When Ashley Beecher had her first daughter, she didn’t always have enough breast milk, and had to supplement with formula.
But when she had her second daughter in January, that was a very different story.
“It was very early on that I noticed like I’ve got so much more milk than what this child is drinking.”
Beecher, who lives in the Heights, started filling her freezer with frozen milk. Soon she and her husband were throwing out food just to make space.
The entire freezer door is now crammed with clear plastic bags of frozen milk.
(sound of fridge door opening)
“And this is not it, the last three shelves right here, they’re all completely packed with milk. There’s probably I would say estimated around 50 bags containing six ounces of milk in each one and that’s just what I have right now.”
Beecher was reluctant to throw it away so she was excited to find out about the donor milk bank at Texas Children’s Hospital.
It opened a year ago, with most of the donated milk going to premature infants.
But this summer, the hospital also started offering it to full-term infants who are having trouble getting enough food in the first few days.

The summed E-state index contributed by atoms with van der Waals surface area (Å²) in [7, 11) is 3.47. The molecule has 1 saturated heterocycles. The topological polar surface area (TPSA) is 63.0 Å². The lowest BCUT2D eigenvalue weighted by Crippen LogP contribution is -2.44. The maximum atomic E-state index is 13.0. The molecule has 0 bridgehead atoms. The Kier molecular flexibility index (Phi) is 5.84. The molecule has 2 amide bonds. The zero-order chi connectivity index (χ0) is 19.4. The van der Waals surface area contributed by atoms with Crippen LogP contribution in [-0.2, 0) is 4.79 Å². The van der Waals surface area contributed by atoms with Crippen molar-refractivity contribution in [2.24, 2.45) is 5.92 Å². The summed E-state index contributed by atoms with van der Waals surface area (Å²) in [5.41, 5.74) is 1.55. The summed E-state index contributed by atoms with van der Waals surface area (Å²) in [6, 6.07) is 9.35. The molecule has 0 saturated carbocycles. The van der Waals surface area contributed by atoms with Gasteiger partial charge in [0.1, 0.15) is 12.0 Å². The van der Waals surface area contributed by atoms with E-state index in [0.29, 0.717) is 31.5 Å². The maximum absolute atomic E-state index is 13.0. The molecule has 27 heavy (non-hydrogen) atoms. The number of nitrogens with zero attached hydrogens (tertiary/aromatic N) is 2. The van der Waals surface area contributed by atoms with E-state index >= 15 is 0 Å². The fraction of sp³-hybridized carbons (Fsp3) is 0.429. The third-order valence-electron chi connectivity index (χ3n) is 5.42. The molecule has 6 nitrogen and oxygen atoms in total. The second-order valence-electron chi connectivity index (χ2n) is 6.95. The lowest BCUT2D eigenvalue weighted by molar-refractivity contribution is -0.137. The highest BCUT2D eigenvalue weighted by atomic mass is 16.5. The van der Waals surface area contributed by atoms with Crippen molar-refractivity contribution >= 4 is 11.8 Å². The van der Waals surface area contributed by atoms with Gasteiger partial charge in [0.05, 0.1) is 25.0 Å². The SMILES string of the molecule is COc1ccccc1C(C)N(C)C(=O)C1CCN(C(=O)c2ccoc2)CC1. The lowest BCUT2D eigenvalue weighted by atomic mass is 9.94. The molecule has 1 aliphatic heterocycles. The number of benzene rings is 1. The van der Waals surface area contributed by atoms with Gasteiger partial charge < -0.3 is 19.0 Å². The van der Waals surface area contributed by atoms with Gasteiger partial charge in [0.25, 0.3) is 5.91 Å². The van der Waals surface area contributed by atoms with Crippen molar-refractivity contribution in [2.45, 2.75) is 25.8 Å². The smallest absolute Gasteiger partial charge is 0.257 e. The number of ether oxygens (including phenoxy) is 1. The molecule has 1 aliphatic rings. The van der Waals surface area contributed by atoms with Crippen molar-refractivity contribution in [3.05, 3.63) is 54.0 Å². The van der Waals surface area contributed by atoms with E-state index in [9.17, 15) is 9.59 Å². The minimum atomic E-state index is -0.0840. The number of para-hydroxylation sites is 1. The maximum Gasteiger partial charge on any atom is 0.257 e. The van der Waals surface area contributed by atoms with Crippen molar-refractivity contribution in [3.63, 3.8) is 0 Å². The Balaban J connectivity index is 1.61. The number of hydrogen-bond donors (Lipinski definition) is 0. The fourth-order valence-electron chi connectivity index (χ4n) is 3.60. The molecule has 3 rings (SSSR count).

“I was very relieved and very grateful.”
Laura Goodrum had her son in July at the hospital. She had an emergency C-section and it look a while for her own breast milk to come in.
Two days after birth, her son had lost about a pound.
“We were tired. I, of course, was emotional, and we felt helpless. We wanted to do whatever it took to get him nourished.”
When the nurses offered donated breast milk, Goodrum accepted with relief. She was hoping to avoid using any formula, which is made from cow’s milk and doesn’t have all the immune system benefits of human milk.
“They brought it in a minute or two, and it soothed him. You know, it was definitely what he needed.”
For the premature babies, doctors say human breast milk can be a life saver.
If the mom can’t provide it by pumping, the hospital provides donor milk if the baby is under 3.3 pounds.
“The science is pretty strong that human milk is best for human babies.”
Necrotizing enterocolitis is a dangerous digestive disease that strikes some premature infants.
Dr. Michael Speer is a neonatologist.
Speer says by using donor milk instead of formula, the hospital has cut the incidence of this disease in half.
Ashley Whitworth Beecher, 29, and her daughters Annie (on lap) and Charlie. After feeding Annie, Beecher donates her extra supply to the human milk bank at Texas Children’s Hospital.
For her part, Ashley Beecher says donating milk has almost become a part-time job, but it’s worth it.
“I sit at a machine anywhere from 4 to 6 times a day, pumping the milk out. The machine takes about 20 minutes and some days I’ll be like ‘I just don’t want to go sit at that pump.’ But then I think ‘If I sit at that pump, maybe that particular donation will help save a baby’s life’ and that’s all the motivation I need.”
To donate, visit this link or call Texas Children’s Hospital at (832) 824-6455.